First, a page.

The squeeze is on in the supply chain world. It might have been enough for retailers to have come to a collective agreement last year that consumer demand for express delivery was here to stay, but the pressure of keeping shelves stocked has turned some old friends against each other.
After all, it’s a dog eat dog world, and retailers are making sure their suppliers know it.
That’s the lesson coming out of Target’s latest announcement – an official revision to the fee schedule for its agreement with its supply chain partners. New in the fine print this time around are some hefty fines designed ostensibly to keep these companies running tighter ships. Gone is the grace period for late shipments, as are the 1 to 3 percent fines for each day after. In their place are less flexible timetables and 5 percent across the board.
The costs of some of these punitive measures — a $10,000 fee for inaccurate deliveries, 5 percent of order costs for incorrect data, etc. — are certainly enough to strike fear into the heart of any delinquent supplier, but the more they try to push the pressures of modern retailing onto their suppliers, it becomes a matter of time before they push back.
“Suppliers have to make both short term and long-term choices about how to best relate to a customer in order to meet its demand,” Dr. Chad Autry, professor of supply chain management at the University of Tennessee, told Forbes. “Does it make sense to spend the extra money to meet a service level and prevent a penalty if that concession is going to cost the supplier more down the road in terms of excess inventory, more expedited fees, or more overtime costs? It really boils down to a math problem, and usually, the short-term approach becomes the most expensive in the longer-term.”
Like Autry said, steeper punishments for suppliers might seem like a solution to whatever is ailing Target at the moment, but several months out, there could be just as many headaches to deal with. Look no further than Walmart, which took a similar stance with its suppliers back in fall 2015. The retailers are now retaining legal counsel and could be tying Walmart up in more legal fees than they ever would have made through fines on supplier tardiness.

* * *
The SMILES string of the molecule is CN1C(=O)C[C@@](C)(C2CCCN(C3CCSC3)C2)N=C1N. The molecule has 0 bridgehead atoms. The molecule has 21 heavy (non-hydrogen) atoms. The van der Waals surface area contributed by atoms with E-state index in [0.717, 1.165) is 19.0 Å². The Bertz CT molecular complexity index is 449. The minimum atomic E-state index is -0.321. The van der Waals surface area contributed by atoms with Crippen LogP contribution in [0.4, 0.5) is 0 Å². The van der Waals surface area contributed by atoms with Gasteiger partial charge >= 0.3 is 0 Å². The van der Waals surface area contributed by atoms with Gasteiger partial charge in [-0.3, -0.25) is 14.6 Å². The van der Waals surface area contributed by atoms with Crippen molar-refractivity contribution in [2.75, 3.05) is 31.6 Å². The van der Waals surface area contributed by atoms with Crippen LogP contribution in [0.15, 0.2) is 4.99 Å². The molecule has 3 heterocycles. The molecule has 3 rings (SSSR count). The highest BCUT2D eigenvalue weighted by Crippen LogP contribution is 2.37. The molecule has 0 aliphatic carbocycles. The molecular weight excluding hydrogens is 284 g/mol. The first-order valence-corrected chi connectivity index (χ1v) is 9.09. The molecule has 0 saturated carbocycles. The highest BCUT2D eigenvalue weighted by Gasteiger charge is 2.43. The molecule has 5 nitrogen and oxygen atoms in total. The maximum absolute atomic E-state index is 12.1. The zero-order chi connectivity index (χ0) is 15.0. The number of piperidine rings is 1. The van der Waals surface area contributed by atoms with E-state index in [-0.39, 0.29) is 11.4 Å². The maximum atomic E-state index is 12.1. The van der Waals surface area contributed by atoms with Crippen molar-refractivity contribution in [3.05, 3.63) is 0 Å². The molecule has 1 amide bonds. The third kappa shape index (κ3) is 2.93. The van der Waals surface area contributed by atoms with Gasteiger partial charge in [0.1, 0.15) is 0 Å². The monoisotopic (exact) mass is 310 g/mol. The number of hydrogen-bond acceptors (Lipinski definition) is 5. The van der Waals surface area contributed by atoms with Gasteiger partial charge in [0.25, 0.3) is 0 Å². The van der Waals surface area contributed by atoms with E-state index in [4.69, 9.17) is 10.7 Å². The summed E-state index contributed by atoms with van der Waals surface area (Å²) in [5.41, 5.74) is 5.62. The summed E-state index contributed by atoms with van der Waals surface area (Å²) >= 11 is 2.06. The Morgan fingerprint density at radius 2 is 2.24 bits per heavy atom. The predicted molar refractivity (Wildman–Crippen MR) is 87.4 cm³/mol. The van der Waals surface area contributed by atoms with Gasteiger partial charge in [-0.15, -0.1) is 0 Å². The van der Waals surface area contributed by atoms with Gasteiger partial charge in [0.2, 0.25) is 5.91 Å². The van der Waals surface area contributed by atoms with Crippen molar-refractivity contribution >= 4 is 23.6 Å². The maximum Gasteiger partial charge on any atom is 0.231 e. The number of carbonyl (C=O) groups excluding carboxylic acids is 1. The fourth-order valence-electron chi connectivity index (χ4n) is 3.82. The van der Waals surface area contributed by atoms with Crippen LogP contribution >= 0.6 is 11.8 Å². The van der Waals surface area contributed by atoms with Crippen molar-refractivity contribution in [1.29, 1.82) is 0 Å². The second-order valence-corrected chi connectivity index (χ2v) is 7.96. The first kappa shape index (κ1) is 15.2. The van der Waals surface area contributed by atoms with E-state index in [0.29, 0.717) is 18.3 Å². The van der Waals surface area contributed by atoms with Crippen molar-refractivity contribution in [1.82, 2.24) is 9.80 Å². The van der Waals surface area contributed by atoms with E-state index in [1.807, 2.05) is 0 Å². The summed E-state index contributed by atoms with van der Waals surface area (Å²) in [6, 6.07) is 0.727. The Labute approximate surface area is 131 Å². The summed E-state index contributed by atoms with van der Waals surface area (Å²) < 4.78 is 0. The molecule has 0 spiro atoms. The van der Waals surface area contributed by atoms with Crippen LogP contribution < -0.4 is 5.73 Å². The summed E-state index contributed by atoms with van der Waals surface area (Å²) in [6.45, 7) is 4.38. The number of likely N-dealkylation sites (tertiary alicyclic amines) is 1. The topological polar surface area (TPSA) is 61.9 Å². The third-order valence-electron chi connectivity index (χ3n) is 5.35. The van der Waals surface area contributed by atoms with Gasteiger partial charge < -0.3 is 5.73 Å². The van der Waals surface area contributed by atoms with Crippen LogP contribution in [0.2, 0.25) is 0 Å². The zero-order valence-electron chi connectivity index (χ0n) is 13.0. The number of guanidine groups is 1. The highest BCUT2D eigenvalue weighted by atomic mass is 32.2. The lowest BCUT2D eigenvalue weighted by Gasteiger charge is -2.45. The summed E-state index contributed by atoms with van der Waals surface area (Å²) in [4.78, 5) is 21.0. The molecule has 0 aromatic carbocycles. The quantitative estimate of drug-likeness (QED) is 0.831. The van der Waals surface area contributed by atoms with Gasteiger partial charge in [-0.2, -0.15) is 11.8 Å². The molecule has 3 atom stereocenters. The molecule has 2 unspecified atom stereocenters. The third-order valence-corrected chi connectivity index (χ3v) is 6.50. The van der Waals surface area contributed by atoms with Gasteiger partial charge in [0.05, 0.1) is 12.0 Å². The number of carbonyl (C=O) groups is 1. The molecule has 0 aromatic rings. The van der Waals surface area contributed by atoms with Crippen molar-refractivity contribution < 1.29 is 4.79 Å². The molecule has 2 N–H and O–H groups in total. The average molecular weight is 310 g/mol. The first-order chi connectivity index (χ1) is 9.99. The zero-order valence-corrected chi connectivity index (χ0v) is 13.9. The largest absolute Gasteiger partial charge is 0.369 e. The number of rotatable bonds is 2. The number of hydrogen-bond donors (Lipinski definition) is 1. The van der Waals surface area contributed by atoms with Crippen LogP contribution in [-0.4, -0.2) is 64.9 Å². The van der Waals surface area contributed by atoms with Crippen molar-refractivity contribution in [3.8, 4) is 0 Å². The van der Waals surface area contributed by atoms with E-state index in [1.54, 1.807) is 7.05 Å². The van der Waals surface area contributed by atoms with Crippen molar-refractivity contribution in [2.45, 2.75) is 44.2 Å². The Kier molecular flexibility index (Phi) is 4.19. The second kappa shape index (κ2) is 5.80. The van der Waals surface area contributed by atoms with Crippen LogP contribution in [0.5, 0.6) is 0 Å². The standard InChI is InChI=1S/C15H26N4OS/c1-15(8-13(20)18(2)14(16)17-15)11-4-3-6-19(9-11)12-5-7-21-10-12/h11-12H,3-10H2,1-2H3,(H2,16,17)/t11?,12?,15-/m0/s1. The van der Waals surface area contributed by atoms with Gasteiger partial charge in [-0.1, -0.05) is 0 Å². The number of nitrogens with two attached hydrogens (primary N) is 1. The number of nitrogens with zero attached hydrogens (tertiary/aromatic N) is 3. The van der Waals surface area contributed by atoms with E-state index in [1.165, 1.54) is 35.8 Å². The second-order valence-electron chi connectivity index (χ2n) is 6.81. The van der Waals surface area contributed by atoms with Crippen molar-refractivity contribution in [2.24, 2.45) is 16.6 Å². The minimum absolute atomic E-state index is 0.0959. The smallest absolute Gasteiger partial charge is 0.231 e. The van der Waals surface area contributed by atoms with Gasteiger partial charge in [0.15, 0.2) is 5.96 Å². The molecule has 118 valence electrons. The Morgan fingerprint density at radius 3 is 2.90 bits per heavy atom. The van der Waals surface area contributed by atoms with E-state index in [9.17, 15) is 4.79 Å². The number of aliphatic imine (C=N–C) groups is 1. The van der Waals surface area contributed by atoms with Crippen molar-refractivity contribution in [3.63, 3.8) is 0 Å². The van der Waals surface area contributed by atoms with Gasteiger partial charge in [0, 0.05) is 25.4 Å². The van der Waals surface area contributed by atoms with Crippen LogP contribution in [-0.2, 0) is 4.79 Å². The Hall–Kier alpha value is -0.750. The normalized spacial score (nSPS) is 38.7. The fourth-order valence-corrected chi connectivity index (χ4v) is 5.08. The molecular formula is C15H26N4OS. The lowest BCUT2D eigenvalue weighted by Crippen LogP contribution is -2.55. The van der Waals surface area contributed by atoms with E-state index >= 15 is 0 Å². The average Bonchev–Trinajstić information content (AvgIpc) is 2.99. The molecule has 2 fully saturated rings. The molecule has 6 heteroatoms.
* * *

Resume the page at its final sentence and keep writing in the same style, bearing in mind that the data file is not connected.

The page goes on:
Leon Nicholas, senior vice president of Kantar Retail, a consultant to several Walmart suppliers, told Bloomberg in 2015 that Walmart – and, by extension, Target – better think two steps ahead if fines and supplier punishments really are the best way forward.
“What is so shocking this round is that they are being aggressive not in asking suppliers to take costs out of the system so the supplier can lower prices, but instead adding cost into the system,” Nicholas said. “It looks as though they are trying to have it both ways and trying to pad their own margins where they are facing cost pressure.”
Walmart didn’t have a great 2015 by any stretch of the imagination, and with such a sprawling empire to keep afloat with constant revenue, it is perhaps halfway understandable why they might want to be so heavy-handed with fines to poorly performing suppliers. However, the fact that Target is now getting into the blame game and pointing its finger directly at its supplier partners seems to set a clear adversarial mood in the markets.
It’s not as if logistics doesn’t already have an issue with skyrocketing warehousing prices, and the addition of a ticking powder keg between merchants and suppliers can’t help things either.
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